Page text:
Cocktail Nibbles

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These make a terrific cocktail or wine-tasting accompaniment.  The first recipe came from my amazing friend Tina, who is a supertalented chef and artist, made this recipe for me once when she was hanging out at our place. I promptly stole it, and have passed it off as my own ever since. I think she’s okay with that. She’s pretty cool.  The second one is the evolution of my families preferences, and it can be easily personalized to fit your family too.

Olive Oil Roasted Almonds


2 cups whole, skin-on almonds

1 tablespoon extra virgin olive oil

1 teaspoon unrefined sea salt – try a Sicilian, Italian, or Spanish sea salt, a smoked salt, or a salt infused with herbs, roasted garlic, olives, red wine, or curry

2 tablespoons grated Parmesan cheese

¼ teaspoon herbs de Provence


  1. Preheat oven to 350° F. Spread almonds out on a dry baking sheet. Toast for 15-20 minutes, until golden and fragrant. Stir every 5 minutes or so to ensure even browning.
  1. Pour the hot nuts into a bowl, and add oil and salt right away. Toss to coat, then add cheese and herbs and toss again. Cool to room temperature before serving. Store airtight.

Grown up Gorp 

Nuts and dried fruits have a very long relationship. From pemmican to girl scouts, they are perfectly matched. The sweet, spicy salt additions in this recipe bring this trail tradition into a modern culinary setting.


3 tablespoons brown sugar

2 teaspoons herbs de Provence

Grated zest of one orange

1 ¾ teaspoon unrefined sea salt – try American sea salt from the Pacific Northwest, Australian Murray River, a smoked salt, or a sea salt infused with citrus, curry, saffron, or chiles

½ -1 teaspoon red pepper flakes

1 cup pecan halves

1 cup whole, skin-on almonds

1 cup cashews

1 cup sunflower seeds (hulled)

1 tablespoon sesame seed

1 tablespoon flaxseed

1 tablespoon unsalted butter, melted

1 tablespoon honey

½ cup dried cherries or cranberries

½ cup pitted dates, chopped

½ cup golden raisins

¼ cup zante currants


  1. Preheat oven to 350° F. Coat a baking sheet with pan spray and set aside. Mix together sugar, herbs, orange zest, salt and pepper. Set aside.
  1. Toast pecans, almond, and cashews in the oven on separate dry sheet pans until golden and fragrant, about 10 minutes each. (I prefer to toast them separately.) Pour the hot nuts into a bowl, and add the sunflower, sesame and flaxseeds. Add the butter and honey, and toss to coat. Add the sugar mixture and continue to toss until evenly coated.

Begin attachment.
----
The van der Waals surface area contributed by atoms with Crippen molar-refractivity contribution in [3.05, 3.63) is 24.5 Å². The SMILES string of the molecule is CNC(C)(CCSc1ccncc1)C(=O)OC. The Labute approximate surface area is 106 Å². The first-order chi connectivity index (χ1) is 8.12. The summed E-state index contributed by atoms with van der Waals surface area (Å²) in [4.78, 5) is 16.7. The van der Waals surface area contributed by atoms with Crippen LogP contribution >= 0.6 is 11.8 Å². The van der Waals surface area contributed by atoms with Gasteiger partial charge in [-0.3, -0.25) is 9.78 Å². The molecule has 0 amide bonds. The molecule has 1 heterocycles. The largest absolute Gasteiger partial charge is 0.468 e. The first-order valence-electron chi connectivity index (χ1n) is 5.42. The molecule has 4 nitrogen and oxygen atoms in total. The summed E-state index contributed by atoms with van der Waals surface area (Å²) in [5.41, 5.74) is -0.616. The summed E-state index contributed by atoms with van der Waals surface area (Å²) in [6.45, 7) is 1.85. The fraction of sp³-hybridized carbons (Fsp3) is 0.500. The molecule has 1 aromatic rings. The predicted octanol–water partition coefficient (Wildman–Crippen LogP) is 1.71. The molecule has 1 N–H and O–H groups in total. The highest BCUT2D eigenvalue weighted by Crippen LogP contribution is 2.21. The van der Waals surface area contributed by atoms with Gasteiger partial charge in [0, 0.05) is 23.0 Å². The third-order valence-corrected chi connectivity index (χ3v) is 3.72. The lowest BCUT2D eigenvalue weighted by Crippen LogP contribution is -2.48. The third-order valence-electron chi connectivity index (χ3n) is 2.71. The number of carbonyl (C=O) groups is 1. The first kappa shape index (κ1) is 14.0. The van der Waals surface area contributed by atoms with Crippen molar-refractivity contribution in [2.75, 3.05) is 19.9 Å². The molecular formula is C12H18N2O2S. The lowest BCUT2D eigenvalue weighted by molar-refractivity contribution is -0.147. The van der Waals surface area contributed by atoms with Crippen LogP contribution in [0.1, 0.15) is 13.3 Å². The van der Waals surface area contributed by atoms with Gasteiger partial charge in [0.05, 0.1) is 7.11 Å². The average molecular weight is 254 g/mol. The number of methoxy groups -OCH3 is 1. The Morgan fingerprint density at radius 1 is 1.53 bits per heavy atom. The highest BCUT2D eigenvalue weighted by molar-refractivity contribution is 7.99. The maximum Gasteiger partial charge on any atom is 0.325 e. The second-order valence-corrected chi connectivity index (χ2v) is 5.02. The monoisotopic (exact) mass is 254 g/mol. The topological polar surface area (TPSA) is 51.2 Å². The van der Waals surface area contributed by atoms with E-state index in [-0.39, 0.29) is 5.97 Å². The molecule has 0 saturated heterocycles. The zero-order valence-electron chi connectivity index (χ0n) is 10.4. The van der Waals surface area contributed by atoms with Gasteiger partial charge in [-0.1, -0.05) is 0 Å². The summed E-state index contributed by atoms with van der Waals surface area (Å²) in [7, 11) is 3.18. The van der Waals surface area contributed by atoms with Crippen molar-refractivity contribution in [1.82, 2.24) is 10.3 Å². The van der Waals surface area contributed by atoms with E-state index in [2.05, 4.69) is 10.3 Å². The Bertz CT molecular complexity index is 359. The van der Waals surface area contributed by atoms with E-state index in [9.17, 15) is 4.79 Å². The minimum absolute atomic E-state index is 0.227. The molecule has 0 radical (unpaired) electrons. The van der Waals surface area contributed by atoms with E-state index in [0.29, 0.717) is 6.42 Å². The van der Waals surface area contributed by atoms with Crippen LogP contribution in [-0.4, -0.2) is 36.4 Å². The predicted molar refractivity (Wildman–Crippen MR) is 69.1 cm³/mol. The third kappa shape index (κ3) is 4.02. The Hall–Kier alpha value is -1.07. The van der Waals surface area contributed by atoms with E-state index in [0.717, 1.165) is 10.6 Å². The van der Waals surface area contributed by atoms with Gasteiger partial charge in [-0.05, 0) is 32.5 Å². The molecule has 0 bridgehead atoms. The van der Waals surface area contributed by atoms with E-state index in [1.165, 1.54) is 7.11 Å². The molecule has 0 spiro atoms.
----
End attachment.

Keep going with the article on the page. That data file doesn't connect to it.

1. Spread the mixture out in an even layer on the prepared pan. Bake in 5 minute increments, stirring in between, until sugar has melted, and the mixture is evenly toasted. Remove from oven, toss with another teaspoon of sea salt, then cool completely.
  1. When cool, add cherries, dates, raisins and currants. Toss together, and serve, store air tight for a week, or freeze for longer storage.


Kale Chips

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I know—kale has morphed from the it-food to the hipster joke. But that’s a little unfair. It has been around for a long time, and not just as an ornamental plant. You all know by now that dark greens are the good ones, so lay off the jokes, and make these fantastic chips. They are salty, crisp, and (gasp) healthy. It’s another recipe from my upcoming book SALT: The Essential Guide to Cooking with the Most Important Ingredient in Your Kitchen.  (You can buy it here –  B&N – and here Amazon )

Makes about 4 cups


1 pound curly kale, trimmed and torn into large but manageable bite-sized pieces

1 tablespoon olive oil

1 teaspoon unrefined salt, divided – try Mali, Hana Flake, Alaea, smoked, or a salt infused with fresh herbs, fennel, paprika, seaweed, dashi, tea, sesame


  1. Preheat oven to 350° F. Rinse and drain kale leaves, and pat or spin dry. Place in a large bowl and toss with oil and ½ teaspoon of salt.
  1. Arrange leaves in a single layer on several baking sheets (You’ll probably have to work in batches). Bake for 10-15 minutes, checking at the 5 minute mark to prevent burning (ovens vary—check for your own oven’s hot spot). The leaves should be still green, but browned on the edges. They will crisp a little more after they cool.